War of the Rebellion: Serial 038 Page 0654 Mississippi, WEST TENNESSEE, ETC. Chapter XXXVI.

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JACKSON, March 6, 1863.

General JOSEPH E. Johnston, Chattanooga, Tenn.:

We will co-operate when practicable. Have had interview. No gunboats of enemy between Vicksburg and Port Hudson. Water too high to raise Indianola now. Enemy works day and night at canal. Enemy reported yesterday in Coldwater, mouth of Yazoo Pass; large force. Enemy collecting mortar-boats at Baton Rouge. My main difficulty to contend with at present is transportation of supplies. Railroad much injured by heavy rains. Have sent to Corinth for information. Latest is that enemy is massing troops there.

J. C. PEMBERTON.

JACKSON, March 6, 1863.

Major-General STEVENSON, Vicksburg:

Are you aware that Bayou Pierre is navigable at high water? Grand Gulf may be taken in the rear. You can occupy Grand Gulf with Featherston's brigade and field battery of Parrott guns.

J. C. PEMBERTON.

JACKSON, March 6, 1863.

Major General C. L. STEVENSON, Vicksburg:

Prevent circulation of to-day's issue of Appeal and Crisis in Vicksburg, as well as the Mississippian.

J. C. PEMBERTON.

CHATTANOOGA, March 6, 1863.

General S. COOPER:

One [R. V.] Richardson, claiming to have authority of the War Department to raise partisan rangers in Mississippi and WEST Tennessee, is accused of great oppression. If he has any authority, I respectfully recommend that it be withdrawn.

J. E. Johnston.

FIRST DISTRICT, DEPT. OF MISS., AND EASTERN La., Columbus, MISS., March 6, 1863.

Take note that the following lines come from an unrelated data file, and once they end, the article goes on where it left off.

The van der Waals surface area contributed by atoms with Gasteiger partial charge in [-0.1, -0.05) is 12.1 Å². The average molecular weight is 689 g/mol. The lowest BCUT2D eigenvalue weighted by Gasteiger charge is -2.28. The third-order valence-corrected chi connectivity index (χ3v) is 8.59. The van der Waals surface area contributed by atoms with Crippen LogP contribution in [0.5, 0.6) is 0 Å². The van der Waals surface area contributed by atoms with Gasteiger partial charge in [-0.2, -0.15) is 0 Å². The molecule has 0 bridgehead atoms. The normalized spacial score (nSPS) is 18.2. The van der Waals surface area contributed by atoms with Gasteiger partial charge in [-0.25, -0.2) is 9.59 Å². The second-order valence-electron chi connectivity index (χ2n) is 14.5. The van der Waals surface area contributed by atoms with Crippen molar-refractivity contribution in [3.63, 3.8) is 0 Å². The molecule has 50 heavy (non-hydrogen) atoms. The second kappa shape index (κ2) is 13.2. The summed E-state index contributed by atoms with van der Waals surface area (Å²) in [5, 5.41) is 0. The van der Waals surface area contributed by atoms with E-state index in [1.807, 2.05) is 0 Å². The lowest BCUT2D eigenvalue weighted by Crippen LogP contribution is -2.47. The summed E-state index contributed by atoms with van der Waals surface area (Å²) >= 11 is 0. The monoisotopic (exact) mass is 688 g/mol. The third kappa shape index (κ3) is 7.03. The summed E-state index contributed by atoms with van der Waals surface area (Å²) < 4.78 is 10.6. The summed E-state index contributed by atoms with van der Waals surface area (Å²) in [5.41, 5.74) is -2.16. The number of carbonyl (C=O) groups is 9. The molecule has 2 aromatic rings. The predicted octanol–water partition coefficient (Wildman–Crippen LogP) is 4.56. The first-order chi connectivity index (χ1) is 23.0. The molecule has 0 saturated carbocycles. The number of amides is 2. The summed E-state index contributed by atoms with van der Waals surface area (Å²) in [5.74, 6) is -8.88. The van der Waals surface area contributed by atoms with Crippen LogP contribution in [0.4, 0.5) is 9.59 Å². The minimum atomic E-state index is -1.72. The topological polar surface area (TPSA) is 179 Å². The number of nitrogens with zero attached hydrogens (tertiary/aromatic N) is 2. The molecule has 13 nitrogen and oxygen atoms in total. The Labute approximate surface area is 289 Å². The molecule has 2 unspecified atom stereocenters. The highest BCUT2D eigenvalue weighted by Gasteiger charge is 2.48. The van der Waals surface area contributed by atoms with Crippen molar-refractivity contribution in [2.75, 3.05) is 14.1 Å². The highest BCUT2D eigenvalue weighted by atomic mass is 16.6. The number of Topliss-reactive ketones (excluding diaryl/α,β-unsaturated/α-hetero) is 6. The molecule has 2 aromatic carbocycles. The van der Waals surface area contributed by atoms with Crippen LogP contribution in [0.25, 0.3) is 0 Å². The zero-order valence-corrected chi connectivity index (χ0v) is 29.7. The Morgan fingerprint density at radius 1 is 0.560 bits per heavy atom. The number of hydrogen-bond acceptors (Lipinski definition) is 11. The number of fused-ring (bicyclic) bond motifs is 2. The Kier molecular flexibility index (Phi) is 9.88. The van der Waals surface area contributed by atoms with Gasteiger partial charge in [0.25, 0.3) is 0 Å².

Lieutenant Colonel J. R. WADDY,

Assistant Adjutant-GENERAL:

SIR: I have the honor to state, for the information of the lieutenant-general commanding, that much anxiety exists among planters throughout Northeastern Mississippi on the question of protection of the planting interest generally. At present the protection is inadequate, and they are apprehensive that the labor and expense incurred in sowing their crop will be lost, and that the undertaking will be attended with disaster. It is apparently well understood that the district embraced covers about the best grain-producing portion of the State, and would be capable, under careful, or even ordinary, management, of producing supplies for almost the entire force now employed in the department. This district has been much depended on for supplies since the great campaign opened at Corinth more than a year since.

I have, in connection with the immediate demand for supplies, ordered Lieutenant-Colonel [C. R.] Barteau to advance to Verona, 16 miles above Okolona, although his troops are miserably armed, and deficient in number,